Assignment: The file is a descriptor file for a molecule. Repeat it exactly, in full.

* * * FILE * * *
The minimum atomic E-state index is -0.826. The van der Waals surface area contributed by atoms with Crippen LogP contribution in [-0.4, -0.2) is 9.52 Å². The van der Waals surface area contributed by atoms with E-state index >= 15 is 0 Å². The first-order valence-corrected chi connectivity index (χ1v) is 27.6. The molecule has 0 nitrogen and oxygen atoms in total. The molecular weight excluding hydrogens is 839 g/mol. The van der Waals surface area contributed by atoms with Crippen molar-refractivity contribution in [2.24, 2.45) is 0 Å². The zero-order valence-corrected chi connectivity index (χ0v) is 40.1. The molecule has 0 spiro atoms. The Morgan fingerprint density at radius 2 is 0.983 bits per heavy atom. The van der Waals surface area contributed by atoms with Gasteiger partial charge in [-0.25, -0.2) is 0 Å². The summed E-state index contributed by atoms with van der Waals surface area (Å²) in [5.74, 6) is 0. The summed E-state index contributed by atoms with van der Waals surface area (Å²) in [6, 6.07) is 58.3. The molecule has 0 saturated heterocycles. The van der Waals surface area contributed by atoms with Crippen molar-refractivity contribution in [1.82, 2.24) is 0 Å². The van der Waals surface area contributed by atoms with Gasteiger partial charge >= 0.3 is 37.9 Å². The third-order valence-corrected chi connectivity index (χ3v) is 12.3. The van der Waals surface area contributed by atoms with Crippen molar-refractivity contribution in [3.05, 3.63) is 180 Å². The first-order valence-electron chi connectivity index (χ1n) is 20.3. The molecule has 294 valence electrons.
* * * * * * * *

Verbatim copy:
The minimum atomic E-state index is -0.826. The van der Waals surface area contributed by atoms with Crippen LogP contribution in [-0.4, -0.2) is 9.52 Å². The van der Waals surface area contributed by atoms with E-state index >= 15 is 0 Å². The first-order valence-corrected chi connectivity index (χ1v) is 27.6. The molecule has 0 nitrogen and oxygen atoms in total. The molecular weight excluding hydrogens is 839 g/mol. The van der Waals surface area contributed by atoms with Crippen molar-refractivity contribution in [2.24, 2.45) is 0 Å². The zero-order valence-corrected chi connectivity index (χ0v) is 40.1. The molecule has 0 spiro atoms. The Morgan fingerprint density at radius 2 is 0.983 bits per heavy atom. The van der Waals surface area contributed by atoms with Gasteiger partial charge in [-0.25, -0.2) is 0 Å². The summed E-state index contributed by atoms with van der Waals surface area (Å²) in [5.74, 6) is 0. The summed E-state index contributed by atoms with van der Waals surface area (Å²) in [6, 6.07) is 58.3. The molecule has 0 saturated heterocycles. The van der Waals surface area contributed by atoms with Crippen molar-refractivity contribution in [1.82, 2.24) is 0 Å². The van der Waals surface area contributed by atoms with Gasteiger partial charge >= 0.3 is 37.9 Å². The third-order valence-corrected chi connectivity index (χ3v) is 12.3. The van der Waals surface area contributed by atoms with Crippen molar-refractivity contribution in [3.05, 3.63) is 180 Å². The first-order valence-electron chi connectivity index (χ1n) is 20.3. The molecule has 294 valence electrons.